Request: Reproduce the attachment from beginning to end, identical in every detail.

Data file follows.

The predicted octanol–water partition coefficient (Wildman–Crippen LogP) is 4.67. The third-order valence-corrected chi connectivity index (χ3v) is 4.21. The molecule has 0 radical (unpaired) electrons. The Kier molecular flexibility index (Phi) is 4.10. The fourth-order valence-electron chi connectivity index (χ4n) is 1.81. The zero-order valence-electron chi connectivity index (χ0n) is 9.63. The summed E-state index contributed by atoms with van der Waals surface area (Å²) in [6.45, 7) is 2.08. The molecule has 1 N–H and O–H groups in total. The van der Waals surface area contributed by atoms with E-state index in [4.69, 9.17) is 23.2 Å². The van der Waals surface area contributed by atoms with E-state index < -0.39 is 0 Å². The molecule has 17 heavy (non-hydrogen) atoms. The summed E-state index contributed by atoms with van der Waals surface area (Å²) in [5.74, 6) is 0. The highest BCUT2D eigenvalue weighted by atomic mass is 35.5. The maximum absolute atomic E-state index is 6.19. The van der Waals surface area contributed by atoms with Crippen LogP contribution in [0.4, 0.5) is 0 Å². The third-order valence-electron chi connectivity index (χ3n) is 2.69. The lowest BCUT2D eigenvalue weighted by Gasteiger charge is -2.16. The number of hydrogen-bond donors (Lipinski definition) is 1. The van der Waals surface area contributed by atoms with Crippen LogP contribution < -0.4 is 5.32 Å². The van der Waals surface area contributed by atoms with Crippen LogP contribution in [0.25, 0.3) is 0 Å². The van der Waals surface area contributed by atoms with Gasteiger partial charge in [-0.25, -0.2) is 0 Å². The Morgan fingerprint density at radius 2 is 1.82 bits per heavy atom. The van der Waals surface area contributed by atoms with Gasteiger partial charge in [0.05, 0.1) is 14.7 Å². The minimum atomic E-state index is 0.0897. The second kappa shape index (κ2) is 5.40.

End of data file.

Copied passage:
The predicted octanol–water partition coefficient (Wildman–Crippen LogP) is 4.67. The third-order valence-corrected chi connectivity index (χ3v) is 4.21. The molecule has 0 radical (unpaired) electrons. The Kier molecular flexibility index (Phi) is 4.10. The fourth-order valence-electron chi connectivity index (χ4n) is 1.81. The zero-order valence-electron chi connectivity index (χ0n) is 9.63. The summed E-state index contributed by atoms with van der Waals surface area (Å²) in [6.45, 7) is 2.08. The molecule has 1 N–H and O–H groups in total. The van der Waals surface area contributed by atoms with E-state index in [4.69, 9.17) is 23.2 Å². The van der Waals surface area contributed by atoms with E-state index < -0.39 is 0 Å². The molecule has 17 heavy (non-hydrogen) atoms. The summed E-state index contributed by atoms with van der Waals surface area (Å²) in [5.74, 6) is 0. The highest BCUT2D eigenvalue weighted by atomic mass is 35.5. The maximum absolute atomic E-state index is 6.19. The van der Waals surface area contributed by atoms with Crippen LogP contribution in [0.4, 0.5) is 0 Å². The third-order valence-electron chi connectivity index (χ3n) is 2.69. The lowest BCUT2D eigenvalue weighted by Gasteiger charge is -2.16. The number of hydrogen-bond donors (Lipinski definition) is 1. The van der Waals surface area contributed by atoms with Crippen LogP contribution < -0.4 is 5.32 Å². The van der Waals surface area contributed by atoms with Crippen LogP contribution in [0.25, 0.3) is 0 Å². The van der Waals surface area contributed by atoms with Gasteiger partial charge in [-0.25, -0.2) is 0 Å². The Morgan fingerprint density at radius 2 is 1.82 bits per heavy atom. The van der Waals surface area contributed by atoms with Gasteiger partial charge in [0.05, 0.1) is 14.7 Å². The minimum atomic E-state index is 0.0897. The second kappa shape index (κ2) is 5.40.